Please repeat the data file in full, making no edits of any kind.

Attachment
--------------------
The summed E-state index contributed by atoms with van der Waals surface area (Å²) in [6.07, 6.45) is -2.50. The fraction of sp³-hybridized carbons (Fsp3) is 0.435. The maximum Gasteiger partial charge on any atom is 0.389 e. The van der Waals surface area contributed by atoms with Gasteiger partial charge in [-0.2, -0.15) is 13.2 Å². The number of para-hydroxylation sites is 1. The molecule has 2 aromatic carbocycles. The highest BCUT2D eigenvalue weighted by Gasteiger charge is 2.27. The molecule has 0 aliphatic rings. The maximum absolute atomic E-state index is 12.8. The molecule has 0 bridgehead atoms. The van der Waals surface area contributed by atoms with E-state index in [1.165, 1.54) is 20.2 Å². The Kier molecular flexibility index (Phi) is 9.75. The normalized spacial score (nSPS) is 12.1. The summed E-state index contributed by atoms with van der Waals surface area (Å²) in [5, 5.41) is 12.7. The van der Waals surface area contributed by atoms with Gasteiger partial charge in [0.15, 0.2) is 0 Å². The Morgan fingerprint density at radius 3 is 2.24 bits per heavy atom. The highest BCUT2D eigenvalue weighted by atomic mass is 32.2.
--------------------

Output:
The summed E-state index contributed by atoms with van der Waals surface area (Å²) in [6.07, 6.45) is -2.50. The fraction of sp³-hybridized carbons (Fsp3) is 0.435. The maximum Gasteiger partial charge on any atom is 0.389 e. The van der Waals surface area contributed by atoms with Gasteiger partial charge in [-0.2, -0.15) is 13.2 Å². The number of para-hydroxylation sites is 1. The molecule has 2 aromatic carbocycles. The highest BCUT2D eigenvalue weighted by Gasteiger charge is 2.27. The molecule has 0 aliphatic rings. The maximum absolute atomic E-state index is 12.8. The molecule has 0 bridgehead atoms. The van der Waals surface area contributed by atoms with E-state index in [1.165, 1.54) is 20.2 Å². The Kier molecular flexibility index (Phi) is 9.75. The normalized spacial score (nSPS) is 12.1. The summed E-state index contributed by atoms with van der Waals surface area (Å²) in [5, 5.41) is 12.7. The van der Waals surface area contributed by atoms with Gasteiger partial charge in [0.15, 0.2) is 0 Å². The Morgan fingerprint density at radius 3 is 2.24 bits per heavy atom. The highest BCUT2D eigenvalue weighted by atomic mass is 32.2.